Does Your Municipal Board Comply with Section 508?

As of January 2018, Section 508 of the Americans with Disabilities Act (ADA) requires local governments with public-facing websites to make multiple accommodations for each of several manual, cognitive and sensory impairments. The performance-based requirements apply to all posted documents, audio and video, as well web page content. Seldom have authorities found overconfidence so rampant: Of the towns, counties and agencies that think they are in compliance, a staggering number actually fall short of the mandated standards. The best way to avoid a federal investigation is to seek a portal provider that stays on top of the fast-changing requirements of Section 508.

Why It Matters

Excluding participants from its online resources puts a public organization at risk of financial penalties. (CivicPlus) It also makes good towns look bad. Compliance failures erode the public confidence that municipal bodies work tirelessly to build. It deprives them of the talent, passion and service of constituents who might otherwise be eager to contribute to projects. Shutting out a fraction of participants makes a board downright discriminatory, even if that is emphatically not the conscious intention of the board.

You Really Do Need to Outsource

Many local governments think they can take care of it themselves, trying to manually tune their software with each update to the regulations. The day after the new regulations came into effect, the magazine Governing featured its best advice to readers: “Stop Trying to Make Your Municipal Website Accessible (Manually).” The article gives the sobering magnitude of what compliance requires. One of 60 specifications reads:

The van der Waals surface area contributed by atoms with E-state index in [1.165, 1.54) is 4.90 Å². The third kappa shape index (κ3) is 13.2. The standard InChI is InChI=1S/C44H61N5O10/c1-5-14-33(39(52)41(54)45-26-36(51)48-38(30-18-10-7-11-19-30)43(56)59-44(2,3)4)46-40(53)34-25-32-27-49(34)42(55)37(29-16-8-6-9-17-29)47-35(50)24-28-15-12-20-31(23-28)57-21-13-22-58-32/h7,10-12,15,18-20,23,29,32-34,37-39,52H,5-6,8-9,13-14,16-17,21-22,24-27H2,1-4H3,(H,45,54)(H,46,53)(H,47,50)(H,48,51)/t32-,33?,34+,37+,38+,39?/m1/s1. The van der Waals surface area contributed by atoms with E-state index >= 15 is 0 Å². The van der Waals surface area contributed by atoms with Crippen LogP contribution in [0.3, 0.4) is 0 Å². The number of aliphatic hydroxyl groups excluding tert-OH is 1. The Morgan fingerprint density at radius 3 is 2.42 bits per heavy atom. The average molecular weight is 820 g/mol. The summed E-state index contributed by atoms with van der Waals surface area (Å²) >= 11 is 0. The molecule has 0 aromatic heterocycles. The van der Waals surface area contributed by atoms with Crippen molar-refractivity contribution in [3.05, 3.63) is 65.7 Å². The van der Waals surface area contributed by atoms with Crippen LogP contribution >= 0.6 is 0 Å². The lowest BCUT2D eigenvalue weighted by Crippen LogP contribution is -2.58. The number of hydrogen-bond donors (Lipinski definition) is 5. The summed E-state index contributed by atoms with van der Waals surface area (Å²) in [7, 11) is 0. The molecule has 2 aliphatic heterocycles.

“If non-text content is a test or exercise that would be invalid if presented in text, then text alternatives at least provide descriptive identification of the non-textcontent.” (WCAG IA)

Now imagine manually applying that requirement to your website’s landing page and all posted materials. Times 60.

Some board leaders will boast that this is a breeze for them. Indeed, their colleagues are apt to support their grandiosity enthusiastically; it makes us want to promote people into positions of leadership. As social psychology teaches us more about our habitual cognitive distortions, it has become apparent that most of us “commonly misinterpret displays of confidence as a sign of competence” (Harvard Business Review).

Fortunately, in this case, the question of compliance has a measureable and indisputable right answer. If someone thinks they’ve got it under control, ask questions:

- What are all of the manual, cognitive and sensory disabilities that they must accommodate?

- How have they provided more than one work-around for each?

- Do they know the difference between the Success Criteria and Conformance Requirements set forth in WCAG 2.0 (Web Content Accessibility Guidelines), WCAG 2.0 Level AA and WCAG 2.0 Level AAA?

- What specific accommodations have they made for color-blind users?

- Are they sure that their software and operating systems are inter-operative with assistive technologies such as refreshable Braille displays?

- How do users who can’t hold a computer mouse provide input to a public forum?

Such questions highlight the fact that this field is rife with what Donald Rumsfeld called “unknown unknowns.” Before plunging into the orb of ADA issues, non-specialists don’t realize just how much is involved. Because most local governments lack expertise in this complicated field, their common sense – or common courtesy – falls short of the law. Sean Bradley, co-founder, president and CTO of the technological accessibility company StudioEye, concurs: “Accessibility cannot be achieved with a one-time fix … it is an ongoing process.” (Governing)